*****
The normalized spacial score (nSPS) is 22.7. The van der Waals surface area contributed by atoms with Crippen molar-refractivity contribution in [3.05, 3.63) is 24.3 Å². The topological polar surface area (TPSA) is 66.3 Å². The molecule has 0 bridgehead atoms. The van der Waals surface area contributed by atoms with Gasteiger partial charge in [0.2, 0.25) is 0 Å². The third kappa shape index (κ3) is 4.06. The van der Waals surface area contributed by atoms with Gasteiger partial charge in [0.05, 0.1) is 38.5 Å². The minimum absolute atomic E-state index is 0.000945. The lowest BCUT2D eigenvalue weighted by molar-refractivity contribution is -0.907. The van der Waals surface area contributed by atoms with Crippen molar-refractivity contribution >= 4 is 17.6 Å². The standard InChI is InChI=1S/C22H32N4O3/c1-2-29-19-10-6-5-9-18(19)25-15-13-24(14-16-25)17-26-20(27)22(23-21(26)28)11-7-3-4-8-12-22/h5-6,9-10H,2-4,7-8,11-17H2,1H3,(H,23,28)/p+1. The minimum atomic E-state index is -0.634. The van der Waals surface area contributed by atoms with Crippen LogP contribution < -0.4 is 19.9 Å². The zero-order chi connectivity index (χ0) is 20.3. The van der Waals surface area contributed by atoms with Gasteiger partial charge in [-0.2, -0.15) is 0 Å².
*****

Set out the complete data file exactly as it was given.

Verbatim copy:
The normalized spacial score (nSPS) is 22.7. The van der Waals surface area contributed by atoms with Crippen molar-refractivity contribution in [3.05, 3.63) is 24.3 Å². The topological polar surface area (TPSA) is 66.3 Å². The molecule has 0 bridgehead atoms. The van der Waals surface area contributed by atoms with Gasteiger partial charge in [0.2, 0.25) is 0 Å². The third kappa shape index (κ3) is 4.06. The van der Waals surface area contributed by atoms with Gasteiger partial charge in [0.05, 0.1) is 38.5 Å². The minimum absolute atomic E-state index is 0.000945. The lowest BCUT2D eigenvalue weighted by molar-refractivity contribution is -0.907. The van der Waals surface area contributed by atoms with Crippen molar-refractivity contribution >= 4 is 17.6 Å². The standard InChI is InChI=1S/C22H32N4O3/c1-2-29-19-10-6-5-9-18(19)25-15-13-24(14-16-25)17-26-20(27)22(23-21(26)28)11-7-3-4-8-12-22/h5-6,9-10H,2-4,7-8,11-17H2,1H3,(H,23,28)/p+1. The minimum atomic E-state index is -0.634. The van der Waals surface area contributed by atoms with Crippen LogP contribution < -0.4 is 19.9 Å². The zero-order chi connectivity index (χ0) is 20.3. The van der Waals surface area contributed by atoms with Gasteiger partial charge in [-0.2, -0.15) is 0 Å².